• What do you propose they do... kill all the would-be attackers?

      • by Anonymous Coward on Monday March 12, 2012 @02:38AM (#39323615)

        Here's a start:

        1. Bring back OtherOS
        2. Stop supporting CSS, AACS, HDCP and other forms of DRM
        3. Apologise for installing rookits on people's computers without their knowledge
        4. Apologise for taking legal action against people who circumvented their digital restrictions

      • I have a strange, maybe backwards, idea, but it just might work: Produce what your customer wants, but, you know, with the actual intent to give him what he wants, not just the bait-and-switch strategy of showing him what he wants, waiting 'til he buys and then yanking it from his grasp to leave him with what YOU want.

        It just might make people actually, you know, WANT to buy your products. I have a hunch it might work a lot better than trying to force people to buy your crap.

        • That is off topic. The topic is about Sony finally improving their security posture (a good thing).

          The GP is suggesting improving their security posture is a worse idea than not pissing people off in the first place. I think that since they need to improve their security either way... it's immaterial whether or not they know how to run the rest of their business properly.

    • That's not even treating the symptom. That's just a painkiller so you don't even feel the symptom anymore.

  • Cheaper strategy (Score:5, Insightful)

    by mcbridematt (544099) on Monday March 12, 2012 @02:24AM (#39323529) Homepage Journal

    Don't be dicks.

    • by DigiShaman (671371) on Monday March 12, 2012 @02:35AM (#39323597) Homepage

      Cuts both ways. While Sony has pissed me off lately, the hackers equally so. As a casual gamer, I'm so sick and tired of all these angsty hackers posing an "up your ass with a stance" attitude. Why the hell should I have to take flak from both sides just enjoy a little gaming? I tell ya, it's simply not worth my time or my security being compromised.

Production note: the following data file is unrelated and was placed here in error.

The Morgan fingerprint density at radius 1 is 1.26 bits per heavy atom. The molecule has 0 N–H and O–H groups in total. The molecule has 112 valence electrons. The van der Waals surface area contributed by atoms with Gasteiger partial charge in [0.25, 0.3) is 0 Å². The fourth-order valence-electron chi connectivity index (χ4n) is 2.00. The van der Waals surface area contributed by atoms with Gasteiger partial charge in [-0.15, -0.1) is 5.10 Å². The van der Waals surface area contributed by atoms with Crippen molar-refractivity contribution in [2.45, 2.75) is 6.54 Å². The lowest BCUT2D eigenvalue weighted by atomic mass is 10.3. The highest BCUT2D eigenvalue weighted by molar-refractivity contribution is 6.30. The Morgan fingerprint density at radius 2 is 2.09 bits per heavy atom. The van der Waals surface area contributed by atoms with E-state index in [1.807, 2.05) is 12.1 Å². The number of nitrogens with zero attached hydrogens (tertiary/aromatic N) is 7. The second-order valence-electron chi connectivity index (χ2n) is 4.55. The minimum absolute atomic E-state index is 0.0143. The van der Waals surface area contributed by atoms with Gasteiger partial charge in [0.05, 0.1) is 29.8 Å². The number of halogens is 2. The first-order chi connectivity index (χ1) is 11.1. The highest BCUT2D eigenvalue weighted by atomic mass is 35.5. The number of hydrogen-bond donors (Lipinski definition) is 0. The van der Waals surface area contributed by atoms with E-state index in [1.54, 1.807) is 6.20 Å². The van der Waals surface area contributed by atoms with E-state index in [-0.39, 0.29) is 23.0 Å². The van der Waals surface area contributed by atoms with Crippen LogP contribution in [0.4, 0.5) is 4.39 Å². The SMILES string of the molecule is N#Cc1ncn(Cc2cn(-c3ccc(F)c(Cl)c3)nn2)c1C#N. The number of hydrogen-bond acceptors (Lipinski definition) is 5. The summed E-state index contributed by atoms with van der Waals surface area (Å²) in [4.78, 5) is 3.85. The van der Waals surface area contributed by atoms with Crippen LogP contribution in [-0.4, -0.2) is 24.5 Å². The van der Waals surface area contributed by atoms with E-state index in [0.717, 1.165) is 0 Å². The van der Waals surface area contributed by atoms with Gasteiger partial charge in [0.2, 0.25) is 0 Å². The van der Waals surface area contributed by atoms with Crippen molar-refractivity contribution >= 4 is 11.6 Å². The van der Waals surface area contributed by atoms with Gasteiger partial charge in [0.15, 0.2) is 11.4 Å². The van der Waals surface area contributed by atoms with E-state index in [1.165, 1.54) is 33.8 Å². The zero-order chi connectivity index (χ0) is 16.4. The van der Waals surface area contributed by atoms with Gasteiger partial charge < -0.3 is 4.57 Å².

Screw this, I'm gaming elsewhere.

      • by sjames (1099) on Monday March 12, 2012 @03:17AM (#39323755) Homepage

        He who lies down with dogs gets up with fleas.

        You might want to check the species of your bedfellow.

        It's not like Sony's sins are minor. They include bait and switch and mass hacking on a scale Anon. can't even aspire to. Because they have money, they have gone un-punished.

        So, yeah, gaming elsewhere is probably a good idea.

    • by artor3 (1344997)

      That only works to a point. Hackers frequently don't share the morals of normal people. Sony could easily do something completely innocuous, only to find that they've angered a bunch of internet thugs who respond by making Sony and their customers suffer.

      It's akin to staying on the mob's good side so that they don't torch your shop. It might be cheaper and easier in the short term, but it's not a sustainable strategy. In the long run, you need to be able to defend yourself.

      • by sjames (1099)

        Evidence suggests that being at least neutral greatly reduces your chances of being attacked. Sure, they MIGHT get attacked anyway, but they PROBABLY wouldn't be. The attacks have for the most part been well aimed so far.

        • by artor3 (1344997) on Monday March 12, 2012 @03:44AM (#39323845)

          Evidence also suggests that the internet never, ever, ever forgives. Sony is evil in the minds of internet-people, and no amount of "being neutral" will change that any time soon. Are they just supposed to suffer all the beatdowns they get over the next ten years until people start to say, "Hey, that rootkit thing was a long time ago..."?